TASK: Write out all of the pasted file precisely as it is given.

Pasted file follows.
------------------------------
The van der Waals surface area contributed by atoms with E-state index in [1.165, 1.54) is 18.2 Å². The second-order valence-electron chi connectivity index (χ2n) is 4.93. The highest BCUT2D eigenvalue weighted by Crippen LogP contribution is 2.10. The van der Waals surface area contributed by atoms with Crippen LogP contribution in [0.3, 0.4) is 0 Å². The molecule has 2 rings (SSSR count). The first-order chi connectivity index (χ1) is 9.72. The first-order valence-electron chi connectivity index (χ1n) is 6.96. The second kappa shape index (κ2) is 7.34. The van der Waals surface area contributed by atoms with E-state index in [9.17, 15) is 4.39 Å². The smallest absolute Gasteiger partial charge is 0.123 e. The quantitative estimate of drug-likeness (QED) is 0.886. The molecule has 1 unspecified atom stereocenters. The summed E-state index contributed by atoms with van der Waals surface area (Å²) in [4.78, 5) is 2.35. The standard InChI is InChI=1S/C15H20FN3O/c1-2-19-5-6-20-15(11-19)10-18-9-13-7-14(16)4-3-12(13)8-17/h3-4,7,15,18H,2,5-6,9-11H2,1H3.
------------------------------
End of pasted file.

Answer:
The van der Waals surface area contributed by atoms with E-state index in [1.165, 1.54) is 18.2 Å². The second-order valence-electron chi connectivity index (χ2n) is 4.93. The highest BCUT2D eigenvalue weighted by Crippen LogP contribution is 2.10. The van der Waals surface area contributed by atoms with Crippen LogP contribution in [0.3, 0.4) is 0 Å². The molecule has 2 rings (SSSR count). The first-order chi connectivity index (χ1) is 9.72. The first-order valence-electron chi connectivity index (χ1n) is 6.96. The second kappa shape index (κ2) is 7.34. The van der Waals surface area contributed by atoms with E-state index in [9.17, 15) is 4.39 Å². The smallest absolute Gasteiger partial charge is 0.123 e. The quantitative estimate of drug-likeness (QED) is 0.886. The molecule has 1 unspecified atom stereocenters. The summed E-state index contributed by atoms with van der Waals surface area (Å²) in [4.78, 5) is 2.35. The standard InChI is InChI=1S/C15H20FN3O/c1-2-19-5-6-20-15(11-19)10-18-9-13-7-14(16)4-3-12(13)8-17/h3-4,7,15,18H,2,5-6,9-11H2,1H3.